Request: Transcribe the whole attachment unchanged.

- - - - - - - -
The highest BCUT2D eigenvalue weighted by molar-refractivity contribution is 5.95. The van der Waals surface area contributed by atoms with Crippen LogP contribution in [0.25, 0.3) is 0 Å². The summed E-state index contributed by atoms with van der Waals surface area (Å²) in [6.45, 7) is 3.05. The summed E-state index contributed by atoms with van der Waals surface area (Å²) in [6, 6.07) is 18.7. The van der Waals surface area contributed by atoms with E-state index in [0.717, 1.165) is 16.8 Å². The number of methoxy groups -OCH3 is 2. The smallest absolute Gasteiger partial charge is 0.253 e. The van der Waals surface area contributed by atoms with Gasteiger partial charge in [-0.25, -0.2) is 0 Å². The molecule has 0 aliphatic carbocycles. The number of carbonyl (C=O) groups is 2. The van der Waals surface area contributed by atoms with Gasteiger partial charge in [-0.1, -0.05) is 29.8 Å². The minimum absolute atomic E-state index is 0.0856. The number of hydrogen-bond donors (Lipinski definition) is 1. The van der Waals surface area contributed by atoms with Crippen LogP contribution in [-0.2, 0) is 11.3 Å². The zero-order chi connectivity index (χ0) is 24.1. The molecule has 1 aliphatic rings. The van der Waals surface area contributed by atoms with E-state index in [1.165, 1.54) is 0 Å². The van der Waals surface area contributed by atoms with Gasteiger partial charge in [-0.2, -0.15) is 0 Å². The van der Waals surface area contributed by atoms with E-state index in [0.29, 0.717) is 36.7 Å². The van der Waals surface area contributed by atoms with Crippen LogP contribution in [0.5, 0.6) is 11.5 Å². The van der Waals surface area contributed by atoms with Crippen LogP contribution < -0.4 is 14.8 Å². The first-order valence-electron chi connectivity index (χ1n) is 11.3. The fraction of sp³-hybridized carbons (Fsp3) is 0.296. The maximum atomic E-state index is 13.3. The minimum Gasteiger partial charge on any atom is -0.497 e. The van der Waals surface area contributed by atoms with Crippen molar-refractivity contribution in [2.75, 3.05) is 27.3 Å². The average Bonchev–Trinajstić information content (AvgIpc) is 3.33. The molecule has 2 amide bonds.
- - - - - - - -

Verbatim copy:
The highest BCUT2D eigenvalue weighted by molar-refractivity contribution is 5.95. The van der Waals surface area contributed by atoms with Crippen LogP contribution in [0.25, 0.3) is 0 Å². The summed E-state index contributed by atoms with van der Waals surface area (Å²) in [6.45, 7) is 3.05. The summed E-state index contributed by atoms with van der Waals surface area (Å²) in [6, 6.07) is 18.7. The van der Waals surface area contributed by atoms with E-state index in [0.717, 1.165) is 16.8 Å². The number of methoxy groups -OCH3 is 2. The smallest absolute Gasteiger partial charge is 0.253 e. The van der Waals surface area contributed by atoms with Gasteiger partial charge in [-0.25, -0.2) is 0 Å². The molecule has 0 aliphatic carbocycles. The number of carbonyl (C=O) groups is 2. The van der Waals surface area contributed by atoms with Gasteiger partial charge in [-0.1, -0.05) is 29.8 Å². The minimum absolute atomic E-state index is 0.0856. The number of hydrogen-bond donors (Lipinski definition) is 1. The van der Waals surface area contributed by atoms with Crippen LogP contribution in [-0.2, 0) is 11.3 Å². The zero-order chi connectivity index (χ0) is 24.1. The molecule has 1 aliphatic rings. The van der Waals surface area contributed by atoms with E-state index in [1.165, 1.54) is 0 Å². The van der Waals surface area contributed by atoms with Gasteiger partial charge in [-0.2, -0.15) is 0 Å². The van der Waals surface area contributed by atoms with E-state index in [0.29, 0.717) is 36.7 Å². The van der Waals surface area contributed by atoms with Crippen LogP contribution in [0.5, 0.6) is 11.5 Å². The van der Waals surface area contributed by atoms with Crippen LogP contribution < -0.4 is 14.8 Å². The first-order valence-electron chi connectivity index (χ1n) is 11.3. The fraction of sp³-hybridized carbons (Fsp3) is 0.296. The maximum atomic E-state index is 13.3. The minimum Gasteiger partial charge on any atom is -0.497 e. The van der Waals surface area contributed by atoms with Crippen molar-refractivity contribution in [2.75, 3.05) is 27.3 Å². The average Bonchev–Trinajstić information content (AvgIpc) is 3.33. The molecule has 2 amide bonds.